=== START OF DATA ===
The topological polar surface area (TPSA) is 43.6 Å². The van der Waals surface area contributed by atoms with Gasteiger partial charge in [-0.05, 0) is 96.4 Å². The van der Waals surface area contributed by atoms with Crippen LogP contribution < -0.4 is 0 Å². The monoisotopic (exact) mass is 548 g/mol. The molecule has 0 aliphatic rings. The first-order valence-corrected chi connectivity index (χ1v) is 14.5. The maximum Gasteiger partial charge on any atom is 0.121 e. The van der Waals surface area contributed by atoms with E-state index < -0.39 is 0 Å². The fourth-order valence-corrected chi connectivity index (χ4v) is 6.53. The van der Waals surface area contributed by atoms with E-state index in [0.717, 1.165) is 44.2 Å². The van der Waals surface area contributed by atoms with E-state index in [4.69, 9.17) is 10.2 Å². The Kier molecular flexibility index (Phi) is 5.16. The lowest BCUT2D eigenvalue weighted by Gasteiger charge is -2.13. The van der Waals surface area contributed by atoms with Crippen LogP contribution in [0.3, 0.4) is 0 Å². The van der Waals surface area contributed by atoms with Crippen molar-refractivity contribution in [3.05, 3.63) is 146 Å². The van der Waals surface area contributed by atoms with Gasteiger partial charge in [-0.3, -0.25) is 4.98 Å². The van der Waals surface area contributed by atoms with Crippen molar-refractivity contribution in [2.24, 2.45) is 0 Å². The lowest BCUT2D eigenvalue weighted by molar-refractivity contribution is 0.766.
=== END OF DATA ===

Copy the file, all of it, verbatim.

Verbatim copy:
The topological polar surface area (TPSA) is 43.6 Å². The van der Waals surface area contributed by atoms with Gasteiger partial charge in [-0.05, 0) is 96.4 Å². The van der Waals surface area contributed by atoms with Crippen LogP contribution < -0.4 is 0 Å². The monoisotopic (exact) mass is 548 g/mol. The molecule has 0 aliphatic rings. The first-order valence-corrected chi connectivity index (χ1v) is 14.5. The maximum Gasteiger partial charge on any atom is 0.121 e. The van der Waals surface area contributed by atoms with E-state index < -0.39 is 0 Å². The fourth-order valence-corrected chi connectivity index (χ4v) is 6.53. The van der Waals surface area contributed by atoms with E-state index in [0.717, 1.165) is 44.2 Å². The van der Waals surface area contributed by atoms with E-state index in [4.69, 9.17) is 10.2 Å². The Kier molecular flexibility index (Phi) is 5.16. The lowest BCUT2D eigenvalue weighted by Gasteiger charge is -2.13. The van der Waals surface area contributed by atoms with Crippen LogP contribution in [0.3, 0.4) is 0 Å². The van der Waals surface area contributed by atoms with Crippen molar-refractivity contribution in [3.05, 3.63) is 146 Å². The van der Waals surface area contributed by atoms with Gasteiger partial charge in [-0.3, -0.25) is 4.98 Å². The van der Waals surface area contributed by atoms with Crippen molar-refractivity contribution in [2.24, 2.45) is 0 Å². The lowest BCUT2D eigenvalue weighted by molar-refractivity contribution is 0.766.